Scientific Name and Introduction: Rutabaga (Brassica napus L.; Napobrassica group), also referred as
swedes, Swedish turnips, and turnip-rooted cabbage, is a member of the Cruciferae. The edible portion is
the large, usually yellow-fleshed storage root. The three main commercial varieties of rutabagas include
American Purple Top, Laurentian, and the Thomson Strain of Laurentian. Rutabaga is a cool season
vegetable that withstands frost and mild freezing. In North America, rutabaga is primarily grown in Canada,
California, Colorado, Wisconsin and Minnesota.

Quality Characteristics and Criteria: A high quality rutabaga is a well-shaped, purple-top root that has
a smooth, small neck, and a well-defined taproot with a minimum of side roots, and is free of blemishes and
bruises. The roots should be firm, fresh looking, sweet and not bitter, and heavy for their size. Lightweight
rutabagas may be “woody” (Gardner and Nonnecke, 1987).

Horticultural Maturity Indices: Rutabagas should be harvested when fully mature, since immature
rutabagas can have a bitter taste. Good quality rutabagas are harvested when maximum sugar accumulation
has occurred. Winter crops should be harvested before weather becomes hot, or roots become pithy and
woody. Harvesting Fall crops after the first frost can sweeten flavor (Suzuchi and Cutcliffe, 1981).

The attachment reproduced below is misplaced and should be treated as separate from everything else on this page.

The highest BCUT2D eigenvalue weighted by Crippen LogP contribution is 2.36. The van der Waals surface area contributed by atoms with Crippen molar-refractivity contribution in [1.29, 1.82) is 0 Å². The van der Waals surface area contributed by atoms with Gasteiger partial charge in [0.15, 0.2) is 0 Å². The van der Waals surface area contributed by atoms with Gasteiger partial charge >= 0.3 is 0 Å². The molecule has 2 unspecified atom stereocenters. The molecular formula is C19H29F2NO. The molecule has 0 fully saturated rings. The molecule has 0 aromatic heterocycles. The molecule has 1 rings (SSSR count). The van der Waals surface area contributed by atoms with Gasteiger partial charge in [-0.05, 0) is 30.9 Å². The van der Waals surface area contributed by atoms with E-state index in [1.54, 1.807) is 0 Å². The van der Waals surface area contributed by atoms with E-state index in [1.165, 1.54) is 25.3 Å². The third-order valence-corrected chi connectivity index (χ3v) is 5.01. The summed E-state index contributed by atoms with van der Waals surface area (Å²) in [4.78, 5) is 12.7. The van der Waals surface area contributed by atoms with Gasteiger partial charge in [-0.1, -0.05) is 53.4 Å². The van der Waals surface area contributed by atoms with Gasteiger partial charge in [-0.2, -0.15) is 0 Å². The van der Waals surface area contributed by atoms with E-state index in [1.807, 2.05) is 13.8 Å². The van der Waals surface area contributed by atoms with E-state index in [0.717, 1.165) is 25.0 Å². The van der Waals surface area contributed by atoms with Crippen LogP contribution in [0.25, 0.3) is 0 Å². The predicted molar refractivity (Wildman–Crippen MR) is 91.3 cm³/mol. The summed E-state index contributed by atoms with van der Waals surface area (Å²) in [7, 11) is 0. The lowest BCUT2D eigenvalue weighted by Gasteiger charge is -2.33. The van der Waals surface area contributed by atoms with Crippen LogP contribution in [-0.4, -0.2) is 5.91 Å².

Grades, Sizes and Packaging: Grades include U.S. No. 1 and U.S. No. 2, based on subjective external
appearance. Sizes are defined as Small, (diameter of 5.1 to10.2 cm; 2 to 4 in); Small-Medium (8.9 to 14 cm;
3.5 to 5.5 in); Medium (10.2 to 15.2 cm; 4 to 6 in); and Large (13 to 17.8 cm; 5 to 7 in). Common packaging
is 23 kg (50 lb) bushel cartons or bags (about 20 roots) and 11 kg (25 lb) 0.5-bushel cartons (about 10 roots).

Pre-cooling Conditions: Roots should be cooled as quickly as possible in order to avoid excessive
moisture loss. Brown surface discoloration called ‘storage burn’ can be largely controlled by rapid cooling
at 0 °C (32 °F) together with adequate air circulation (Franklin and Lougheed, 1975). If harvested when the
soil or air is above 25 °C (77 °F), they should be cooled within 3 to 4 h to avoid loss of quality during
storage. Room-cooling is most commonly used, however, forced-air cooling, hydro-cooling and
package-icing can also be used to retard development of skin discoloration, weight loss and decay.

Optimum Storage Conditions: Rutabagas can be kept for 4 to 6 mo at 0 °C (32 °F) with 98 to 100% RH
(van den Berg and Lentz, 1973). They should be stored unwrapped, in a cool, moist, dark area with good
ventilation. If held 6 mo at 2 °C (36 °F) with 95% RH or 5 °C (41 °F) with 90% RH, weight loss can be as
high as 6 and 11%, respectively (Cutcliffe and Anderson, 1989). Rutabagas for immediate marketing are
often waxed to enhance appearance and protect against excessive moisture loss. Waxed roots will keep well
under refrigerated conditions for 1 to 2 mo. Roots for long-term storage should not be waxed, since wax
coatings become unsightly during storage and it may impede adequate gas exchange.

Controlled Atmosphere (CA) Considerations: There are no indications that rutabagas stored in CA have
superior quality or longer shelf-life than roots stored at normal atmosphere at 0 °C (32 °F) with high RH